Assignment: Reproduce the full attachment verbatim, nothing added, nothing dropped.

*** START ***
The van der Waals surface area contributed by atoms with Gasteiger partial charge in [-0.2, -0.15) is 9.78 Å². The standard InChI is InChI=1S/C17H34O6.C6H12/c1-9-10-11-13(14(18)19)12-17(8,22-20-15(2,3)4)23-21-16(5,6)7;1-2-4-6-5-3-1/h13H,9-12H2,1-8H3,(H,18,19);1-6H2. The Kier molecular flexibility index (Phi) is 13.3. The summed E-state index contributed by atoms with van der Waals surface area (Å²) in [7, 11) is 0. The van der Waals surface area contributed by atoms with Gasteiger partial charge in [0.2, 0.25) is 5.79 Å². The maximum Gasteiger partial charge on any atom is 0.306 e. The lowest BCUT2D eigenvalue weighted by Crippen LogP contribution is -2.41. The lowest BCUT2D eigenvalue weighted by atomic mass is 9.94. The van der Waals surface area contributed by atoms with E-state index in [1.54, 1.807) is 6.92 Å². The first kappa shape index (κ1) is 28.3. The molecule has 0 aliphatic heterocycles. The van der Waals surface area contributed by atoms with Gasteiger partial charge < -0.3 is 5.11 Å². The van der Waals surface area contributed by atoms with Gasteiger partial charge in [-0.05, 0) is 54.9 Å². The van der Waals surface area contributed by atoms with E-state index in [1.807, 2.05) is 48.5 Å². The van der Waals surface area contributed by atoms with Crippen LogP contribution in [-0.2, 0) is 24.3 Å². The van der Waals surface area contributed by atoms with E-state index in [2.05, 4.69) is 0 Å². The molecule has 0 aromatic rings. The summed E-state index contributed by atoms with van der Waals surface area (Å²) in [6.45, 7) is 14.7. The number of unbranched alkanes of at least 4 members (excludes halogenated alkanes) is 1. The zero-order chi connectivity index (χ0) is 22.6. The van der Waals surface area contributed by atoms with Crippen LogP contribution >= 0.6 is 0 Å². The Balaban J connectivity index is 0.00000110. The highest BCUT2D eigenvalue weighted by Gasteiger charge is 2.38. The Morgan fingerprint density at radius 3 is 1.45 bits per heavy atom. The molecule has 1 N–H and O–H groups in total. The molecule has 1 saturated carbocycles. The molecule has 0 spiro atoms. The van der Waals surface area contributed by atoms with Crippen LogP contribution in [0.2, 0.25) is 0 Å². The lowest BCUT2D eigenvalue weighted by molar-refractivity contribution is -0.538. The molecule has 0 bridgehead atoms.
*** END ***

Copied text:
The van der Waals surface area contributed by atoms with Gasteiger partial charge in [-0.2, -0.15) is 9.78 Å². The standard InChI is InChI=1S/C17H34O6.C6H12/c1-9-10-11-13(14(18)19)12-17(8,22-20-15(2,3)4)23-21-16(5,6)7;1-2-4-6-5-3-1/h13H,9-12H2,1-8H3,(H,18,19);1-6H2. The Kier molecular flexibility index (Phi) is 13.3. The summed E-state index contributed by atoms with van der Waals surface area (Å²) in [7, 11) is 0. The van der Waals surface area contributed by atoms with Gasteiger partial charge in [0.2, 0.25) is 5.79 Å². The maximum Gasteiger partial charge on any atom is 0.306 e. The lowest BCUT2D eigenvalue weighted by Crippen LogP contribution is -2.41. The lowest BCUT2D eigenvalue weighted by atomic mass is 9.94. The van der Waals surface area contributed by atoms with E-state index in [1.54, 1.807) is 6.92 Å². The first kappa shape index (κ1) is 28.3. The molecule has 0 aliphatic heterocycles. The van der Waals surface area contributed by atoms with Gasteiger partial charge < -0.3 is 5.11 Å². The van der Waals surface area contributed by atoms with Gasteiger partial charge in [-0.05, 0) is 54.9 Å². The van der Waals surface area contributed by atoms with E-state index in [1.807, 2.05) is 48.5 Å². The van der Waals surface area contributed by atoms with Crippen LogP contribution in [-0.2, 0) is 24.3 Å². The van der Waals surface area contributed by atoms with E-state index in [2.05, 4.69) is 0 Å². The molecule has 0 aromatic rings. The summed E-state index contributed by atoms with van der Waals surface area (Å²) in [6.45, 7) is 14.7. The number of unbranched alkanes of at least 4 members (excludes halogenated alkanes) is 1. The zero-order chi connectivity index (χ0) is 22.6. The van der Waals surface area contributed by atoms with Crippen LogP contribution >= 0.6 is 0 Å². The Balaban J connectivity index is 0.00000110. The highest BCUT2D eigenvalue weighted by Gasteiger charge is 2.38. The Morgan fingerprint density at radius 3 is 1.45 bits per heavy atom. The molecule has 1 N–H and O–H groups in total. The molecule has 1 saturated carbocycles. The molecule has 0 spiro atoms. The van der Waals surface area contributed by atoms with Crippen LogP contribution in [0.2, 0.25) is 0 Å². The lowest BCUT2D eigenvalue weighted by molar-refractivity contribution is -0.538. The molecule has 0 bridgehead atoms.